Okay, so there’s a feather pile and a fruit pile. The fruit pile is on top of the feathers. The fruits show no signs of digestion, other than some of them having been opened and the pits are exposed. There is a single large pit inside a small fruit that is round and black with a highly glossy finish.

After much reading, comparing, consulting, etc., I’m pretty well convinced that these are chokecherries, Prunus virginiana.

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Paul Wray photo, Iowa State University

My guess? I think our bird gorged itself on chokecherries before undertaking a migratory flight that, sadly, ended at a stupid window. The scavenger burst the bulging crop of this poor bird but had no interest in the fruits (in turn, feeding my opinion on the scavenger). So the remnants of this event are a pile of feathers and a pile of chokecherries.

Ah yes – the scavenger!

Well, we know that on campus we have skunks, foxes, opossums, raccoons, and feral cats as the most likely scavengers. The most likely of those to turn up its nose at a pile of chokecherries? I’d say cat. A cat scavenger would also be pretty well supported by the clean shearing of the flight feathers from the wings, visible here:

So what’s the bird? Well it’s clearly a meadowlark, but whether Eastern or Western takes some additional work. As with the fruits, I’ve spent a lot of time reading, consulting, and comparing. Perhaps the best resource for this task was a blog post from Kevin McGowan ca. 2000. (I also couldn’t get the USFWS Feather Atlas to load.)

Everyone knows that Western Meadowlark shows a yellow malar and in Eastern Meadowlark this is whitish. Without the bird’s head this character was of no use to me, however. In fact, there were just three feathers in the pile showing any yellow at all. Two other character differences are more relevant. First, both species have white outer tail feathers, but on Eastern the outer two are fully white and the third is mostly white. On Western the white is less extensive and even the outermost feather isn’t always fully white. In addition, Western looks paler overall than does Eastern, with the pattern on its tail and in the folded wings over the back appearing lighter brown/gray with blackish stripes. On Eastern, those same areas are darker brown with thicker blackish stripes often joined at the center of the feather creating a fern-like shape instead of distinct stripes. What do you think of these?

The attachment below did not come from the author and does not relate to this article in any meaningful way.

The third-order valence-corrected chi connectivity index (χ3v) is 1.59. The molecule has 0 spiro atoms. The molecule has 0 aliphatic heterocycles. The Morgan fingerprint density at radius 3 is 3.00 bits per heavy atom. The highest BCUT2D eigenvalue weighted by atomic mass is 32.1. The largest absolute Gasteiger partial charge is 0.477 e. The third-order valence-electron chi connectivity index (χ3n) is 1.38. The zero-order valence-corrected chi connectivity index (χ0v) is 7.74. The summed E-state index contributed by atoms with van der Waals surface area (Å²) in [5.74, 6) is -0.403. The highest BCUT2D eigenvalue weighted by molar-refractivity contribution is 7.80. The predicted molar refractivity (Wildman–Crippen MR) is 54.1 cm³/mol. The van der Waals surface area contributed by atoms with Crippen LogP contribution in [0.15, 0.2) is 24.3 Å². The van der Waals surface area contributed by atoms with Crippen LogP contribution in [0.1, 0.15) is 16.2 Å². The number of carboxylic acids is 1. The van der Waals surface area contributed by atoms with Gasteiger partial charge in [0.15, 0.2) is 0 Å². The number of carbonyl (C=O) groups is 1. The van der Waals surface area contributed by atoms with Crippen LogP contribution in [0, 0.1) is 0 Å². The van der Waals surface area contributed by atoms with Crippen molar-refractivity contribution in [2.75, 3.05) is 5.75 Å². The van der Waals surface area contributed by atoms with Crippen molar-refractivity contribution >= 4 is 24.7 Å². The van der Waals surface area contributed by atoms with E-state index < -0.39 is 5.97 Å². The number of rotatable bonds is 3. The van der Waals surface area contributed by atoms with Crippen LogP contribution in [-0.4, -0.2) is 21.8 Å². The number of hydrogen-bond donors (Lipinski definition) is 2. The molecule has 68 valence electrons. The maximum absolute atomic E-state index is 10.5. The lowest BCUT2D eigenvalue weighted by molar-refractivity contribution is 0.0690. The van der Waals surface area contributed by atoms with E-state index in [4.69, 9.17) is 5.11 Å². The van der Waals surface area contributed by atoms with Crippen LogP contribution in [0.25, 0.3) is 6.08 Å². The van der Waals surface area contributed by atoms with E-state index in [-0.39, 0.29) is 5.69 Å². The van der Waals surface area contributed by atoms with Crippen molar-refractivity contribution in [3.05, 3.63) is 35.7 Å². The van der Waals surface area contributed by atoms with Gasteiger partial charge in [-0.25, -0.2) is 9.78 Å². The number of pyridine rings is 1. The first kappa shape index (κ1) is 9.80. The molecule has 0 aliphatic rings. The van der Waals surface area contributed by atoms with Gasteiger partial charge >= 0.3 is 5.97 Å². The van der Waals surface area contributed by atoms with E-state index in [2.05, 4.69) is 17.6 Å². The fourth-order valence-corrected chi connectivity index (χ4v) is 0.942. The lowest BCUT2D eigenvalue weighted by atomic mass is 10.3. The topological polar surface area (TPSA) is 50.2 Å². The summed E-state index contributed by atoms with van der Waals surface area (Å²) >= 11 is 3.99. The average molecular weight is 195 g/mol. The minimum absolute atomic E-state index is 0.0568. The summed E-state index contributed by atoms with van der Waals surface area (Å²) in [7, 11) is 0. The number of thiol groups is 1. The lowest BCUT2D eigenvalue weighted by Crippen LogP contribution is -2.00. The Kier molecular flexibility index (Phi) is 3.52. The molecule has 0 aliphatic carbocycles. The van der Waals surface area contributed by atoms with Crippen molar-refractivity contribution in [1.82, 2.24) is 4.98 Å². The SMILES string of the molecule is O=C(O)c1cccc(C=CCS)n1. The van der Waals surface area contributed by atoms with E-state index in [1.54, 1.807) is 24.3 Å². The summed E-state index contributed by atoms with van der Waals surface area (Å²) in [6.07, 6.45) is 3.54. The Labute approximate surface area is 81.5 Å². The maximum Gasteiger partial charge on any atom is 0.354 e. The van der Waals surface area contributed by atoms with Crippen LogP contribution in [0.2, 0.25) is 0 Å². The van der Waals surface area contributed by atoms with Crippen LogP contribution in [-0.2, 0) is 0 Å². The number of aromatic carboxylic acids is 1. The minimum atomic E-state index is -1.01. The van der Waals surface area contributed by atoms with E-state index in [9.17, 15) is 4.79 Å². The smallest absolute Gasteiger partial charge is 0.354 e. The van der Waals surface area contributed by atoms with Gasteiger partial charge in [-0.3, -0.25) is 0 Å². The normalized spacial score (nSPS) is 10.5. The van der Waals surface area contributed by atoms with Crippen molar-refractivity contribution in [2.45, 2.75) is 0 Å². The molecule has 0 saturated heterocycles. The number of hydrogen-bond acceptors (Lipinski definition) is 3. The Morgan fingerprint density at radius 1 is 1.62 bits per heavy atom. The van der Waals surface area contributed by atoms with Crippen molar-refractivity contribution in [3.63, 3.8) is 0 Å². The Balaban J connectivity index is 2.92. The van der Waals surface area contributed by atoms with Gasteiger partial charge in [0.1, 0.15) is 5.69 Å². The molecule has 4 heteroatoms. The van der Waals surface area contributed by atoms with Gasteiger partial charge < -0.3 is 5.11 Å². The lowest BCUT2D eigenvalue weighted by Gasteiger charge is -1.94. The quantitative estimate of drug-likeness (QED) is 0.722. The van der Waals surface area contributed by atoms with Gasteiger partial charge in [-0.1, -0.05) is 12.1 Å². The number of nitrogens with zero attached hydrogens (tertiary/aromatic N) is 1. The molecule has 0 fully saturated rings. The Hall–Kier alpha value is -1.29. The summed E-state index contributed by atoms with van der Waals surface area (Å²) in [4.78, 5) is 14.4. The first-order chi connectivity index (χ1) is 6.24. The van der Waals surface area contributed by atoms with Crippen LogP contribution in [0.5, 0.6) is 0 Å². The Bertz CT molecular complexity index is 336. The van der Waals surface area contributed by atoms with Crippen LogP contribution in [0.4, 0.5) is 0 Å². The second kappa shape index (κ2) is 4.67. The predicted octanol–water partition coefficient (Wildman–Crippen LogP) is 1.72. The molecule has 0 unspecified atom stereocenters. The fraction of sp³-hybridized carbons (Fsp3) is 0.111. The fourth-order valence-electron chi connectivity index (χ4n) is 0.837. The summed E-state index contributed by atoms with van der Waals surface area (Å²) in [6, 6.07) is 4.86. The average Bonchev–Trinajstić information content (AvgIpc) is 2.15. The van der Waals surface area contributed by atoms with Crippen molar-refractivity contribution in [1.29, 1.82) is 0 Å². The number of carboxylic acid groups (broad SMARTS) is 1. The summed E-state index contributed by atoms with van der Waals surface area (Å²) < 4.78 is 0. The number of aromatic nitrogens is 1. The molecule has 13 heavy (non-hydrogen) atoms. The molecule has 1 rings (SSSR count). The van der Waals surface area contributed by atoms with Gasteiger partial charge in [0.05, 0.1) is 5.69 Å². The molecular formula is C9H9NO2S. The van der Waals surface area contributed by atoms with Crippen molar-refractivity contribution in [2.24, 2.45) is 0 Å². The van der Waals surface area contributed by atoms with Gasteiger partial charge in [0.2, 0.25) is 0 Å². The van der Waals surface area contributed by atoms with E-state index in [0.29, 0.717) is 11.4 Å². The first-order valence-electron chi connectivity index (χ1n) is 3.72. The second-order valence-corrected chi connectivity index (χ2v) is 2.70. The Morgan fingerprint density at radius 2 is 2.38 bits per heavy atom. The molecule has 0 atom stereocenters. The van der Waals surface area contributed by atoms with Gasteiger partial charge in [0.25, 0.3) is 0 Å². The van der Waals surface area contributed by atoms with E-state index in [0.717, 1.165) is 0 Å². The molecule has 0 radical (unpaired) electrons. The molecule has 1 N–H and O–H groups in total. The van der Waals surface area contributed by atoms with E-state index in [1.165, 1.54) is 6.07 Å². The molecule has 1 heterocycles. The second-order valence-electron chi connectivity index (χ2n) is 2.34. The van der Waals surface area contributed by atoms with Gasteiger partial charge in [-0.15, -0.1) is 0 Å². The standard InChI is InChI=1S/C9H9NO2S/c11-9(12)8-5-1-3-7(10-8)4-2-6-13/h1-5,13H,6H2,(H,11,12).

I’m leaning toward Western Meadowlark as the original owner of these feathers.

So I’m reporting today a pile of feathers that I think was Western Meadowlark, scavenged by a mammal I think was a cat, and that the cat showed no interest in what I think was a pile of chokecherries in what I think was the crop of the meadowlark.

Challenges, thoughts, etc? I welcome any and all!

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31 July 2018: end of season wrap-up

Well, here we go. Today marks the end of my 9th year conducting spring/summer monitoring for window-killed birds at the Noble Research Center. Tomorrow I begin year 10. Ten years of near daily monitoring of window-killed birds. Here’s a quick 9-year wrap-up:

  • 40: average minimum casualties annually
  • 360: total casualties (minimum)
  • 64: species confirmed as fatalities
  • 10: average number of days for birds to be removed/scavenged

 

Top ten (eleven) species most commonly encountered as casualties at this site:

  • Lincoln’s Sparrow (45)
  • Ruby-throated Hummingbird (29)
  • Painted Bunting (24)
  • Indigo Bunting (20)    *tie*    Grasshopper Sparrow (20)
  • Mourning Dove (17)
  • Clay-colored Sparrow (16)